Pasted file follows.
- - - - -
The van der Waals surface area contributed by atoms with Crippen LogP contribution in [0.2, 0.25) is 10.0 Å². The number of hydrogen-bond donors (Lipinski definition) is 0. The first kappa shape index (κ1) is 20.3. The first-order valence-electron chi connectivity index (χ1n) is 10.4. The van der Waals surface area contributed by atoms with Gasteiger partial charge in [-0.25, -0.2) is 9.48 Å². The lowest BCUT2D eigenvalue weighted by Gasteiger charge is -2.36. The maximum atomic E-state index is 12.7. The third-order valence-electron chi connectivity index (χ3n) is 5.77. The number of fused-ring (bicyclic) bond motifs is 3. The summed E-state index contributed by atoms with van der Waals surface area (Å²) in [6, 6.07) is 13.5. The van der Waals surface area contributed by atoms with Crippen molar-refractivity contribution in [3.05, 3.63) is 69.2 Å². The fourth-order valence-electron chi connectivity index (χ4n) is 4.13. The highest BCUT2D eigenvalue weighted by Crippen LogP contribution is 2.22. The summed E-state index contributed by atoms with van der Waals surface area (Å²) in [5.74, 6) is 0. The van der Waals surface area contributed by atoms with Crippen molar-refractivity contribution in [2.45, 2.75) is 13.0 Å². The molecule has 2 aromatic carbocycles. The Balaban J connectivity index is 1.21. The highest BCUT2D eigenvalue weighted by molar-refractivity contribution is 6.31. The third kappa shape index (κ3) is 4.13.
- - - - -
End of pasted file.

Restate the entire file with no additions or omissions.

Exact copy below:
The van der Waals surface area contributed by atoms with Crippen LogP contribution in [0.2, 0.25) is 10.0 Å². The number of hydrogen-bond donors (Lipinski definition) is 0. The first kappa shape index (κ1) is 20.3. The first-order valence-electron chi connectivity index (χ1n) is 10.4. The van der Waals surface area contributed by atoms with Gasteiger partial charge in [-0.25, -0.2) is 9.48 Å². The lowest BCUT2D eigenvalue weighted by Gasteiger charge is -2.36. The maximum atomic E-state index is 12.7. The third-order valence-electron chi connectivity index (χ3n) is 5.77. The number of fused-ring (bicyclic) bond motifs is 3. The summed E-state index contributed by atoms with van der Waals surface area (Å²) in [6, 6.07) is 13.5. The van der Waals surface area contributed by atoms with Crippen molar-refractivity contribution in [3.05, 3.63) is 69.2 Å². The fourth-order valence-electron chi connectivity index (χ4n) is 4.13. The highest BCUT2D eigenvalue weighted by Crippen LogP contribution is 2.22. The summed E-state index contributed by atoms with van der Waals surface area (Å²) in [5.74, 6) is 0. The van der Waals surface area contributed by atoms with Crippen molar-refractivity contribution in [2.45, 2.75) is 13.0 Å². The molecule has 2 aromatic carbocycles. The Balaban J connectivity index is 1.21. The highest BCUT2D eigenvalue weighted by molar-refractivity contribution is 6.31. The third kappa shape index (κ3) is 4.13.